Here are some key concepts that may need clarification for a better understanding of the documentation

Cedalio specific concepts

Account: In Cedalio, an account is a container that holds a set of projects. It can have various types of projects including Hobby, Builder, or Enterprise Projects. All invoicing for these projects is issued directly to the Account.
Project: In the context of Cedalio, a project is a container for creating and managing decentralized databases. A project also has an associated GraphQL schema from which databases (that use that schema) can be created. Most probably a project has a 1 to 1 correspondance to an application that a developer is building.
Studio: The Cedalio Studio is a web application designed to make the creation and management of decentralized databases seamless and intuitive.
Database: A structured set of data. In Cedalio, databases are decentralized and can be created and managed through the Studio. Every database has it's own smart contract that contains the access control rules for that specific database. It has at least an owner and a delegate (Cedalio).
Operations: In Cedalio, they are GraphQL operations representeing the actions performed in a database. They can be tracked and managed through the Studio.
Explorer: A tool in the Cedalio Studio that allows developers to manage their database in an easy and interactive way. It supports some GraphQL operation types and provides a Schema Navigator to help understand the data schema. The actions performed in the explorer are going to be the ones that the logged wallet is allowed to do.
Field-level integrity validation: Applications that use Cedalio can verify (client-side) that the response for any given query contains data (at a field level) that comes from a non-tampered databased by computing the root merkle hash from the data returned (other merkle root paths are publicly accesible) and matching it with the one accepted by the corresponing database smart-contract
On-chain verifiability: A feature of Cedalio that allows data to be stored in a way that its authenticity can be verified on the blockchain.
Database Operations: The execution of the GraphQL operation once the authorization on-chain layer allows it. This is converted into the proper database operations.
Ownership Model: The model that defines who has control over the data. There are 2 main approches: one database per organization or one database per user.
On-chain Access Control Validation: The process of translating the operation into a smart-contract database access request. This involves checking with the smart-contract associated with the database being accessed to ensure the received operation is allowed to be executed by the sender.
Smart-Contract Database Access Request: The operation translated into a method call sent to the smart-contract where the authorization rules exist.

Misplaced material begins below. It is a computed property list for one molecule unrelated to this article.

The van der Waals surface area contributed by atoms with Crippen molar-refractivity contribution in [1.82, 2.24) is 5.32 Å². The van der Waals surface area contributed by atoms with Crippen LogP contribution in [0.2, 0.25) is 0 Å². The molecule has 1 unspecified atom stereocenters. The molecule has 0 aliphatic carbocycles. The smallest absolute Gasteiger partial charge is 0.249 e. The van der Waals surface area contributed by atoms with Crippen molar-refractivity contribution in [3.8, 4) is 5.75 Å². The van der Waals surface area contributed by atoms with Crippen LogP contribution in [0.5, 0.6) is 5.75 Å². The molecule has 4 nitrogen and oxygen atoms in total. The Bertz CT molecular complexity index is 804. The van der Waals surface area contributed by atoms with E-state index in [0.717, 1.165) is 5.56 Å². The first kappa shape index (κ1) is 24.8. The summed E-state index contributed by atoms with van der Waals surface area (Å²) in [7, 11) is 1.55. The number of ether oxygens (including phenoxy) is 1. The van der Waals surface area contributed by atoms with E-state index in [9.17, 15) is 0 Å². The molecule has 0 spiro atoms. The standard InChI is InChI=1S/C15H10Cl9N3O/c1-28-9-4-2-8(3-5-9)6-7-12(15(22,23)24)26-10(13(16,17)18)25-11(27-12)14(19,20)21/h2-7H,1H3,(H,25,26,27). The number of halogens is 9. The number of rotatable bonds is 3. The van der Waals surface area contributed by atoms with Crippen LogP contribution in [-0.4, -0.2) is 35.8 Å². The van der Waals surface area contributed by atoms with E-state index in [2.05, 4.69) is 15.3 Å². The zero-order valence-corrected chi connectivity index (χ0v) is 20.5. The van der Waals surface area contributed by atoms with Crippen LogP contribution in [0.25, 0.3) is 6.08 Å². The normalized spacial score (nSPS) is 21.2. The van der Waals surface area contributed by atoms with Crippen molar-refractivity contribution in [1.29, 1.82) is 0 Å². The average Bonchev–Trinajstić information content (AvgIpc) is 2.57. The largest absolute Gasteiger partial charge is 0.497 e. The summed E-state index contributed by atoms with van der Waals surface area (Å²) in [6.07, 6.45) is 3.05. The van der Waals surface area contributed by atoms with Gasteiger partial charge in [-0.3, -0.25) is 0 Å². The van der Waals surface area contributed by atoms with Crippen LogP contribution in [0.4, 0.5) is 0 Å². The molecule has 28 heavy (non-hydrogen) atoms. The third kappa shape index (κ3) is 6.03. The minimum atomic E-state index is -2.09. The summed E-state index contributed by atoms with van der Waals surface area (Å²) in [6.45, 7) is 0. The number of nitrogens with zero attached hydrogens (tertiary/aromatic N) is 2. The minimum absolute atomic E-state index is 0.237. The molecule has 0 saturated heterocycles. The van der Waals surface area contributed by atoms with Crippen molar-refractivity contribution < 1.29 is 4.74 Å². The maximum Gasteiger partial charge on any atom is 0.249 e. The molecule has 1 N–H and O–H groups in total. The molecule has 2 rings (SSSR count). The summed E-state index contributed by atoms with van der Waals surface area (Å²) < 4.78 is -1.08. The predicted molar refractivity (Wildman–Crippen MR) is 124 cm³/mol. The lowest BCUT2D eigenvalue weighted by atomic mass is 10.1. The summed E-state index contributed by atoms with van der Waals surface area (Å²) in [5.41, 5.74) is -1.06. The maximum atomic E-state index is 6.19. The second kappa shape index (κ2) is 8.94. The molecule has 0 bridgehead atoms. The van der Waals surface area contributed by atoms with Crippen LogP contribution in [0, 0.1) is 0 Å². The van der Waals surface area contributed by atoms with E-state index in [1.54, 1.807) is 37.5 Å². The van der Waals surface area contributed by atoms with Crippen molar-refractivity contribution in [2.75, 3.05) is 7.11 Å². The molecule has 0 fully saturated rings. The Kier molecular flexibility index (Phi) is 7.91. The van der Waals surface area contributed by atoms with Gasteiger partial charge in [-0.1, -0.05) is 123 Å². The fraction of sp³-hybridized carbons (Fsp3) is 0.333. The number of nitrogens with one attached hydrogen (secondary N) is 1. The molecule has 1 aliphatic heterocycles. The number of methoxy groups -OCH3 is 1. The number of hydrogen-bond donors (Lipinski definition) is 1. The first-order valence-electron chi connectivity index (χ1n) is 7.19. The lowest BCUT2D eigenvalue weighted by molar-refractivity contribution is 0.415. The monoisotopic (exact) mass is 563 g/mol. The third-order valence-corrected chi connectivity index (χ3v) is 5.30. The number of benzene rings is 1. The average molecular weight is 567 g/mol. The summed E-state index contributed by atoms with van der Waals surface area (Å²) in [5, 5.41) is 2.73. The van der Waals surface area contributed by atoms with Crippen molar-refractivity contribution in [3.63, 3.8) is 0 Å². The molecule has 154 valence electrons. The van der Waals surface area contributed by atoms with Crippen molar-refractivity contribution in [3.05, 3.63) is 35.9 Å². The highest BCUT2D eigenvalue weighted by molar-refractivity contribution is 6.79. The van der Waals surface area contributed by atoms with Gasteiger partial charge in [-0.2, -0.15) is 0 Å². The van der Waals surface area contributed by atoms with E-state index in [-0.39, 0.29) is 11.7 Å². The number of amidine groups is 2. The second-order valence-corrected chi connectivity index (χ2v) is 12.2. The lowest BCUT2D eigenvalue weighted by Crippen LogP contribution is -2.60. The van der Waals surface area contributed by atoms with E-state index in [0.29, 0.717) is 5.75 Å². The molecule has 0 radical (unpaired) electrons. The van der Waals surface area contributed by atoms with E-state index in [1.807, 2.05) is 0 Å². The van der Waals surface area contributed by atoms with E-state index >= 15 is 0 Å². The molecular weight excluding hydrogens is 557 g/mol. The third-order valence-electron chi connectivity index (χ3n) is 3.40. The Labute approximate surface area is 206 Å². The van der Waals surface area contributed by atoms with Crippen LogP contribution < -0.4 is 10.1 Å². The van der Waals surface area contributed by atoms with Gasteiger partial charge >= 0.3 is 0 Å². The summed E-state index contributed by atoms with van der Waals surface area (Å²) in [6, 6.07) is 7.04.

Operation Log: A record of the GraphQL operation payload that was sent to the server with extra contextual information. This is necessary to be able to re-construct and validate the operation at any point in time.
Operation Log Entries: Entries created by the operation log service that are committed into the database smart-contract. They include the CID of the operation log entry and the smart-contract database access request.
Database Merkle Root Hash: A hash created from each object field in the database. It is computed by the operation log service.
Persistent Decentralized Backup: An optional feature that allows project owners to configure operation log entries to be backed up on a persistent decentralized storage network like Filecoin or Arweave. Data Portability: The ability to move data from one service to another. In Cedalio, this is achieved by giving users real ownership and portability of their databases across different applications.
Authentication: In Cedalio, authentication is implemented by proving wallet ownership. All operations sent to the GraphQL gateway must be associated with a wallet. This is achieved by obtaining a JSON Web Token (JWT) by signing a nonce with a wallet's private key.
Authorization: In Cedalio, authorization occurs in two moments. First, after the GraphQL gateway verifies the authenticity of the JWT, it checks that the current signed-in user has the right capabilities to access the target resource or endpoint. Secondly, when a GraphQL operation request is sent to access a database, the GraphQL gateway checks with the smart-contract associated with the database that the operation sender's wallet address is allowed to execute such operation.

General concepts

GraphQL API: A convenient interface provided by Cedalio for seamless access, creation, and management of a decentralized database.
GraphQL Request: The initial step to initiate any GraphQL operation. It is sent to a specific graph or database within a project.
Schema: Defined using GraphQL, it is the structure of the data that is stored in the Cedalio platform. It does not require knowledge of Solidity or understanding of blockchains.
Smart Contract: Used in Cedalio to store access control rules, ensuring a censorship-resistant database.
JWT (JSON Web Token): A standard used for securely transmitting information between parties as a JSON object. In Cedalio, it is used for authentication.
JWT Validation: The process of verifying that the JWT is not expired and is properly signed. It also checks if the signed-in user has the right access capabilities.